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Belgium

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PD Drawing
National flag of Belgium
(PD) Map: CIA World Factbook
Map of Belgium

Belgium (Dutch: België, French: Belgique, German: Belgien), officially the Kingdom of Belgium, is a country in Western Europe. On the west it is bordered by the North Sea, on the north by The Netherlands, in the east by Germany, in the southeast by the Grand Duchy of Luxembourg, and in the south by France. On January 1, 2007 the country had 10,584,534 inhabitants.

Belgium has three official languages, Dutch, French, and German. It is divided into three federal states called Regions: in the north, the Dutch-speaking Flanders Region with 58% of the population, the French-speaking Wallonia Region in the south with 32% of the population, the German-speaking region (less than 1% of the toital population) near the German border and the bilingual (French and Dutch) Brussels-Capital Region with 10% of the population, enclaved within the Flanders Region but close to the Wallonia Region.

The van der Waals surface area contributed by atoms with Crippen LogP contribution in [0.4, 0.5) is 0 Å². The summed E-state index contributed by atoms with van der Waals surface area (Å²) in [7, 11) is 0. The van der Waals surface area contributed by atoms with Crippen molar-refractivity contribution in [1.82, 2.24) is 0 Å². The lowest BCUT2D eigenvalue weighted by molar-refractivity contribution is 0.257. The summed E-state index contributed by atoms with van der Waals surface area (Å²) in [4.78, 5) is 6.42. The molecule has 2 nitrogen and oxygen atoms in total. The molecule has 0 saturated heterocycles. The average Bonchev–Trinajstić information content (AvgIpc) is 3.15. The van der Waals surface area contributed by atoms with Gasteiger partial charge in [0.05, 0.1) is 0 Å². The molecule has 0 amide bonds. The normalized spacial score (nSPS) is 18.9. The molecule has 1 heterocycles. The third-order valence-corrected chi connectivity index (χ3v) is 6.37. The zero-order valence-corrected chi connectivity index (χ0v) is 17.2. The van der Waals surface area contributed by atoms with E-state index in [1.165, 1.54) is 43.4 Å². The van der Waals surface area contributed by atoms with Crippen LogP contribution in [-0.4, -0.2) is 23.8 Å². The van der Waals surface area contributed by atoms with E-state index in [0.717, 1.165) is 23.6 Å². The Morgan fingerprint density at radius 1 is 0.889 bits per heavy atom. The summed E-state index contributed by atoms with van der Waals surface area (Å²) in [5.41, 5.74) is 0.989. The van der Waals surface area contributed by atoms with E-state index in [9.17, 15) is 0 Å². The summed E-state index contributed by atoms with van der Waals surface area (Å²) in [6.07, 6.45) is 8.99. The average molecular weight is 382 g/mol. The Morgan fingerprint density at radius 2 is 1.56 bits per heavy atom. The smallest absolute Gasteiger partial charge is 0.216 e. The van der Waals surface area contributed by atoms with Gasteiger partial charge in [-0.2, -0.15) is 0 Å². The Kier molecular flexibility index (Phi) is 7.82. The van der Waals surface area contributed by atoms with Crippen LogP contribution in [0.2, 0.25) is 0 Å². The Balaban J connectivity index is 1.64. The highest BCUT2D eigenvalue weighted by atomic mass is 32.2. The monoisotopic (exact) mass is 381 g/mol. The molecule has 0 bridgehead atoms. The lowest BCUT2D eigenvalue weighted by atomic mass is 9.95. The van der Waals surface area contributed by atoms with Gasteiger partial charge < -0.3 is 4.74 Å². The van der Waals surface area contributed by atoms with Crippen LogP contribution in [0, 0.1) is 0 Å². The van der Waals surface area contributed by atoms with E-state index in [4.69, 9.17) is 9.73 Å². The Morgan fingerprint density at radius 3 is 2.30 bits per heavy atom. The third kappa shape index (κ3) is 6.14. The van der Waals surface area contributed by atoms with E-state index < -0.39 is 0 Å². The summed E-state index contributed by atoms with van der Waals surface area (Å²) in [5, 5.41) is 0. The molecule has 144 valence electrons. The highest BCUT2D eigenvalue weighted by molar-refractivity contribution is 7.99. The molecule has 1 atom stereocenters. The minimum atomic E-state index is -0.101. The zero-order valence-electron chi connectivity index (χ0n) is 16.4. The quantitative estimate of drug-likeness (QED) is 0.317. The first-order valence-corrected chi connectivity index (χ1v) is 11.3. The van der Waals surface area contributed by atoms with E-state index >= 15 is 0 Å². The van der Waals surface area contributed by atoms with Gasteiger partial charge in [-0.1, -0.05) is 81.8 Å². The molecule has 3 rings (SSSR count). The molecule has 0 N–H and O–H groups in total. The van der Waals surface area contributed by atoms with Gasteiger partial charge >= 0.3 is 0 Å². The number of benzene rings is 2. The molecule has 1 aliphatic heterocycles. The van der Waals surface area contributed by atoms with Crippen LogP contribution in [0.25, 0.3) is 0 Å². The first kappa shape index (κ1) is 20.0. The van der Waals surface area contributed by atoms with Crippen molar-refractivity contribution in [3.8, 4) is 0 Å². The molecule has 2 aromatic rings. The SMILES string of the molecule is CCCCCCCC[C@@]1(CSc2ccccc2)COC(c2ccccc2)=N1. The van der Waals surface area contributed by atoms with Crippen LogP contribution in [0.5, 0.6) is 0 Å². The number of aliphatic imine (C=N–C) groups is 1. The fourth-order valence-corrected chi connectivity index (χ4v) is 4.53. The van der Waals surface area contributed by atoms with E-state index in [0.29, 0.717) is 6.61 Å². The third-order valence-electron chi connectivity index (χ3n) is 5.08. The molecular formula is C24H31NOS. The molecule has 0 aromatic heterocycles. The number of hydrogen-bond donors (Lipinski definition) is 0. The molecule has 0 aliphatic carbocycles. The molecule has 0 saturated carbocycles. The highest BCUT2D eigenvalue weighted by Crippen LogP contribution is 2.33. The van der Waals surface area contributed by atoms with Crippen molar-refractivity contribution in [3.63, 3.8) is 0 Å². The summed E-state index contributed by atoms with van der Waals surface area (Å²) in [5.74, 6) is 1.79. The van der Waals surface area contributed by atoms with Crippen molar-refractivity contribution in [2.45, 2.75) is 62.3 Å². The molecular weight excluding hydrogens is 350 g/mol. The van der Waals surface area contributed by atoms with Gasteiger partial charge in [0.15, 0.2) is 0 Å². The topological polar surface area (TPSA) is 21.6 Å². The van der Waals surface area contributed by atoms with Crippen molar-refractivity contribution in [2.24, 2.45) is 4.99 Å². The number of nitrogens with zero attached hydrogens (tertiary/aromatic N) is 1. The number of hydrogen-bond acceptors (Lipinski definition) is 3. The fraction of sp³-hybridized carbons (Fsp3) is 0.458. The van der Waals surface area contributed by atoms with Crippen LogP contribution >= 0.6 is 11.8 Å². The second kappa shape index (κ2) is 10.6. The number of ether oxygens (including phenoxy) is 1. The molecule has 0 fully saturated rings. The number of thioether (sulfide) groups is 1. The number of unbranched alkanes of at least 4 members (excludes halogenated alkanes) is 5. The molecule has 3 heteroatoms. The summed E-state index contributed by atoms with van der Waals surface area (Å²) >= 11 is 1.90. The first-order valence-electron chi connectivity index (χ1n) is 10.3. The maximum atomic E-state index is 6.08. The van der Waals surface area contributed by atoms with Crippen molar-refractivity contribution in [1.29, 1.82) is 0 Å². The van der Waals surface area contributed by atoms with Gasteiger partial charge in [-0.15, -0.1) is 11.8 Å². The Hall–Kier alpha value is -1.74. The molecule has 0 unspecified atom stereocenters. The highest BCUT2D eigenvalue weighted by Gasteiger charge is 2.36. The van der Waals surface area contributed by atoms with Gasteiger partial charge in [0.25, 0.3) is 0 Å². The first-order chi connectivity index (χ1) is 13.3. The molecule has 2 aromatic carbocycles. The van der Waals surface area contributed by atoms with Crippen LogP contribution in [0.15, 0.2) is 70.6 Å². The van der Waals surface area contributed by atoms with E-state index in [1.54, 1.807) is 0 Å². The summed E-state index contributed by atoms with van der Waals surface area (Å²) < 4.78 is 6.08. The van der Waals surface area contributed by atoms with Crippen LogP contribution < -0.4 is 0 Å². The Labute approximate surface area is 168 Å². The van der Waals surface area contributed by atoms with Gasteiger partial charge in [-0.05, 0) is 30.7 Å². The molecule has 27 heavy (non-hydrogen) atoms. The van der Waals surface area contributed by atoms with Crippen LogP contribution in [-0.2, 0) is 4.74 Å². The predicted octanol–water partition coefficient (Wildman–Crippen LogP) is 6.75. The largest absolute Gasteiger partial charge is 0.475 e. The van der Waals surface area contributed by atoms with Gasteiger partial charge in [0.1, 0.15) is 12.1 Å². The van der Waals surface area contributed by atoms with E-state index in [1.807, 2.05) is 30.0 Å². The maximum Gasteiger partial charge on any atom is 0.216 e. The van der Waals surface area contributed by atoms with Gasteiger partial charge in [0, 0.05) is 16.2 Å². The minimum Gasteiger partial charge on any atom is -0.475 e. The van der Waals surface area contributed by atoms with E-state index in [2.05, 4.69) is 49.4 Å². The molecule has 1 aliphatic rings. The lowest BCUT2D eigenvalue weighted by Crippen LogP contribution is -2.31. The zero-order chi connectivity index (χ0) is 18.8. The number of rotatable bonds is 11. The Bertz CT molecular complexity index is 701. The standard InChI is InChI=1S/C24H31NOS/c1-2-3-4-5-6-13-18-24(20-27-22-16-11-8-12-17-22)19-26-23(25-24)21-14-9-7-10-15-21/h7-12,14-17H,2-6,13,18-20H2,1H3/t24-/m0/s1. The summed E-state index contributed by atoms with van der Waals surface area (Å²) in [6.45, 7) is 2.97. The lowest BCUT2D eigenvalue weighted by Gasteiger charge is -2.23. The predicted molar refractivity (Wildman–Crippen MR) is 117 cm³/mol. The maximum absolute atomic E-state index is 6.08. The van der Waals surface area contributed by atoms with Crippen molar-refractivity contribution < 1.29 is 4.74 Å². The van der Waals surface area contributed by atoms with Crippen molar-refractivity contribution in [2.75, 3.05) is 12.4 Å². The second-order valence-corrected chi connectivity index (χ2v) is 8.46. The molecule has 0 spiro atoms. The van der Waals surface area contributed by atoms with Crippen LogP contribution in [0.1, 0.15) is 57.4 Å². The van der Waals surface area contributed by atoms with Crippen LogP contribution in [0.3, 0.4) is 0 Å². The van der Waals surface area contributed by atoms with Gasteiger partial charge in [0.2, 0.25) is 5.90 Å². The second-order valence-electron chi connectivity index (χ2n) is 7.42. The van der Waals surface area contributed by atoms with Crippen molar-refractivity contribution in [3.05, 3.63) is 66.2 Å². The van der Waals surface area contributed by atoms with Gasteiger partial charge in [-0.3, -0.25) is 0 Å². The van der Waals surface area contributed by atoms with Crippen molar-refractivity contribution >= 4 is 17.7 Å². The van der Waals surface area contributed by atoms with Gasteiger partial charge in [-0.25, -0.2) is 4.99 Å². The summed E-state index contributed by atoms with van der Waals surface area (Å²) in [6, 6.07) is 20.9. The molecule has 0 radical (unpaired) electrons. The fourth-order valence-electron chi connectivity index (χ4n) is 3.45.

The city of Brussels is the national capital of Belgium, the capital of the Flanders Region and the Brussels region and the de facto capital of the European Union. The capital of the Wallonia Region is Namur.

History

see Belgium, history and Netherlands, history

Historically, Belgium and the Netherlands were known as the Low Countries. From the end of the Middle Ages until the middle of the sixteenth century, the Low Countries, in particular the county of Flanders and later the duchy of Brabant, were a prosperous centre of commerce and culture. From the fourteenth century onward they were governed by the Dukes of Burgundy and later, beginning with Maximilian of Austria by the Habsburg dynasty, including emperor Charles V. From the middle of the sixteenth century until the Belgian revolution of 1830, Belgium changed hands several times. It is an independent state since 1830.

Belgium independence